Three goofy Russian ministers of trade have been sent to America to negotiate a deal for the communist confiscated jewels of a former duchess. Entranced by American culture, the three representatives spend more time in the royal sweet of a rich restaurant, drinking it up and having fun. On the verge of selling their jewels to a wealthy buyer, the three are foiled when Leon (Melvyn Douglas), a denizen of the deposed duchess, swoops in with a lawsuit and foils the sale. Out for his cut of the money, Leon wheedles himself into the good graces of the three stooges and sits back for an easy paycheck. Not to be out done, the Russian trade commission (headed by Razinin, played by famed horror movie icon Bela Lugosi) sends in Ninotchka (Greta Garbo), a hardnosed beast of a woman to come in and take care of business.

Running into Ninotchka by accident and completely unaware of the others identity, Leon is smitten with the beautiful ice queen and does his best to win over her heart. Upon realization that they are both on opposite sides, Ninotchka clams up and goes back to her job. The only thing is that Leon is not so easily dissuaded. Charming the pants off a snake, he hounds her constantly, doing his best to crack smile, gain a wink or even just a nod from the lovely, but detached Ninotchka only to have her go back to Russia. Still, that won’t stop a man in love, which leads to an epic plot to bring her back out of the mother land and back into his arms.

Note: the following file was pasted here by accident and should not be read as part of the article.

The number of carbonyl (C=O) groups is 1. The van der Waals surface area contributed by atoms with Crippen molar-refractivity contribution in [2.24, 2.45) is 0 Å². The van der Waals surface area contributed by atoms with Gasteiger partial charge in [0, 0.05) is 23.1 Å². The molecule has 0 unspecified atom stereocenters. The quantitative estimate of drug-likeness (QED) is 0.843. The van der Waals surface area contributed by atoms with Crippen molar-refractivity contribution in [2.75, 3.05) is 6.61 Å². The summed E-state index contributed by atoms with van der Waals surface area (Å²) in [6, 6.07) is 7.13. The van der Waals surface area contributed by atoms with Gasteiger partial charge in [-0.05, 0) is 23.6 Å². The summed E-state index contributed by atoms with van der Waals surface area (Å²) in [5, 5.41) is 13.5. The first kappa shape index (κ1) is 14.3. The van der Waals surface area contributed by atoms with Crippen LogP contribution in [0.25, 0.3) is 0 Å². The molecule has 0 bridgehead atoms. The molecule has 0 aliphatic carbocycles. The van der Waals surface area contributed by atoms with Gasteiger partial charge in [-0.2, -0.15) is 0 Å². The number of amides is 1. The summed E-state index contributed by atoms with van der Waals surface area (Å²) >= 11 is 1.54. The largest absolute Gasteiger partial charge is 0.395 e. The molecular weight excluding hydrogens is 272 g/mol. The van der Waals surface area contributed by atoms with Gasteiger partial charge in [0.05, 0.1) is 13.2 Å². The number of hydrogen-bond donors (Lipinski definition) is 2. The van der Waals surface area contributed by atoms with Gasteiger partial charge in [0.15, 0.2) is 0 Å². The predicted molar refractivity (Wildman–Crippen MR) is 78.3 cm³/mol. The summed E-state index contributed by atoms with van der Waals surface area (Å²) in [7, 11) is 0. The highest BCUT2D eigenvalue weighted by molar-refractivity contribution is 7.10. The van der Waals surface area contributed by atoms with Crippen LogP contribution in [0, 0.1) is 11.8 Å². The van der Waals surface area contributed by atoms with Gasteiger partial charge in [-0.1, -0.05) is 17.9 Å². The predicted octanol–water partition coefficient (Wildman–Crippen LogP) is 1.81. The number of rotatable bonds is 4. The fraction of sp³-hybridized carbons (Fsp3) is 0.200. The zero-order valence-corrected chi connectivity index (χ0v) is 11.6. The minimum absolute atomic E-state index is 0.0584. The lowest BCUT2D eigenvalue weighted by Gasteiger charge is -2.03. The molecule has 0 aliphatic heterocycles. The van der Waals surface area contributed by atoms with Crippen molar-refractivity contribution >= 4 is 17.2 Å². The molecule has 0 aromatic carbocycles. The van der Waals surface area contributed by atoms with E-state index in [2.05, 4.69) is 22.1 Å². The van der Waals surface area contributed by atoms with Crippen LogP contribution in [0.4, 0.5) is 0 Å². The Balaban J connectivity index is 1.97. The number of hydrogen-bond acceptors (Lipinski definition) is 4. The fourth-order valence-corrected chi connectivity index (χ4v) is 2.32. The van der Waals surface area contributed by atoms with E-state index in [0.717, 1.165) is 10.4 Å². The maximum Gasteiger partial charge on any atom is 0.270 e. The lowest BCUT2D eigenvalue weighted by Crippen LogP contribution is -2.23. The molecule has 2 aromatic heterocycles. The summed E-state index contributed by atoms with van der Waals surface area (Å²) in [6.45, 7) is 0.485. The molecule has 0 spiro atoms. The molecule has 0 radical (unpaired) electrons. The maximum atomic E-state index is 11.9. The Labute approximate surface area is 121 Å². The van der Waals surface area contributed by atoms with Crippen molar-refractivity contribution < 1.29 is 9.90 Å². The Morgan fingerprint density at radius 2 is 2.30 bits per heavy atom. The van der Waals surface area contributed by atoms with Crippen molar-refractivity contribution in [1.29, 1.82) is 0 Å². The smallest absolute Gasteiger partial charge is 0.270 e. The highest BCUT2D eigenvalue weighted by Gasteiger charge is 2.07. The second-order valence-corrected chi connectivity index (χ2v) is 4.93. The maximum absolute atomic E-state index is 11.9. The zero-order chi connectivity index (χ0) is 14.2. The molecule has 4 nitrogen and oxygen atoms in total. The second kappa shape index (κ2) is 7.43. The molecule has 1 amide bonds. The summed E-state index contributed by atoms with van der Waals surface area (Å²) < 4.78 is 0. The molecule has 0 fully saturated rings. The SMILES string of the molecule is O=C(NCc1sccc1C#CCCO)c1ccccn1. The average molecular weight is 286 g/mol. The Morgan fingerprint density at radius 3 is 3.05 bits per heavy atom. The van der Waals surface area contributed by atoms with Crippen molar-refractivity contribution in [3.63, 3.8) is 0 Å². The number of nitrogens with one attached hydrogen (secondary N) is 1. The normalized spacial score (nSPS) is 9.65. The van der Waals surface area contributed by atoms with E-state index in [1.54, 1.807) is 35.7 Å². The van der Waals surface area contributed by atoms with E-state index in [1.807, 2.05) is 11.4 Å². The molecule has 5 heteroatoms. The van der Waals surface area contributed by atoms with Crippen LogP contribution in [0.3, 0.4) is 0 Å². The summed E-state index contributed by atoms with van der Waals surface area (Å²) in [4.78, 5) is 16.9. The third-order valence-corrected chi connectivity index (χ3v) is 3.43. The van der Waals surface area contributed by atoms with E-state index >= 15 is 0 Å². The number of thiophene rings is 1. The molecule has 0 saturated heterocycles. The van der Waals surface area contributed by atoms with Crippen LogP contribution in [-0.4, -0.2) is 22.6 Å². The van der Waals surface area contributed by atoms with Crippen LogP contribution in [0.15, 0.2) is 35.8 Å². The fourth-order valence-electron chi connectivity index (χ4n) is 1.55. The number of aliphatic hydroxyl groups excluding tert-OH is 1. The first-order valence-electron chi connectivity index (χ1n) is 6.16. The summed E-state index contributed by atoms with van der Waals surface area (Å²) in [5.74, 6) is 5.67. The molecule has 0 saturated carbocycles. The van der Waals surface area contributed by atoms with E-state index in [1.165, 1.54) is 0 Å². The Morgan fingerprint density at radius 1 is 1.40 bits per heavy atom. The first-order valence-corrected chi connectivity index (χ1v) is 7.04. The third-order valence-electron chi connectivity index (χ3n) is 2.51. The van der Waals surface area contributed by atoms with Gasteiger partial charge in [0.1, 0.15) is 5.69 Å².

Ironically, the feelings are not one sided. Ninotchka feels the same love that Leon feels, but her love and duty to the only life she’s ever known is more powerful. There’s little glimpses into her psyche as you see the shell starting to crack, but it’s not until she moves back to Russia that you see the real chinks in the armor. She struggles between love of country and love of ideals with love of the heart and the conflict is real, especially when she lives in a country that believes love of country and devotion to duty is paramount. Which side will she choose? And can she satisfy two masters?